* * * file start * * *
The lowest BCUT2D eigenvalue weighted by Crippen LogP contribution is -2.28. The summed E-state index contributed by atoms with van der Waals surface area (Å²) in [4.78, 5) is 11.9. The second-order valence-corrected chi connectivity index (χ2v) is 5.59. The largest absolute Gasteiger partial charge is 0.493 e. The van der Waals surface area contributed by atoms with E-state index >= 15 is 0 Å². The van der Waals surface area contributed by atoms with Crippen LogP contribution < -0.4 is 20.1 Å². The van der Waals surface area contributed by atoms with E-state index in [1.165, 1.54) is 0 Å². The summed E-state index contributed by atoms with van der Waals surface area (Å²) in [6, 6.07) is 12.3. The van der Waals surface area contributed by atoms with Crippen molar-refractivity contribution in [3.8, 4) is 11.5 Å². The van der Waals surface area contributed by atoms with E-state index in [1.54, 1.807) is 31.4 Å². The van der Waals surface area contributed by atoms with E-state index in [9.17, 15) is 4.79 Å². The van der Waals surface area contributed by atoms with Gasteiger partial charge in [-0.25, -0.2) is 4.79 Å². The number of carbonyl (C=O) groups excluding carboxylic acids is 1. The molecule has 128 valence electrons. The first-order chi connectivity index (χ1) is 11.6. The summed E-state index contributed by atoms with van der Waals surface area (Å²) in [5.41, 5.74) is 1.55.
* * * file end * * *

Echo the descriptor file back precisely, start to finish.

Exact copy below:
The lowest BCUT2D eigenvalue weighted by Crippen LogP contribution is -2.28. The summed E-state index contributed by atoms with van der Waals surface area (Å²) in [4.78, 5) is 11.9. The second-order valence-corrected chi connectivity index (χ2v) is 5.59. The largest absolute Gasteiger partial charge is 0.493 e. The van der Waals surface area contributed by atoms with E-state index >= 15 is 0 Å². The van der Waals surface area contributed by atoms with Crippen LogP contribution < -0.4 is 20.1 Å². The van der Waals surface area contributed by atoms with E-state index in [1.165, 1.54) is 0 Å². The summed E-state index contributed by atoms with van der Waals surface area (Å²) in [6, 6.07) is 12.3. The van der Waals surface area contributed by atoms with Crippen molar-refractivity contribution in [3.8, 4) is 11.5 Å². The van der Waals surface area contributed by atoms with E-state index in [1.54, 1.807) is 31.4 Å². The van der Waals surface area contributed by atoms with E-state index in [9.17, 15) is 4.79 Å². The van der Waals surface area contributed by atoms with Gasteiger partial charge in [-0.25, -0.2) is 4.79 Å². The number of carbonyl (C=O) groups excluding carboxylic acids is 1. The molecule has 128 valence electrons. The first-order chi connectivity index (χ1) is 11.6. The summed E-state index contributed by atoms with van der Waals surface area (Å²) in [5.41, 5.74) is 1.55.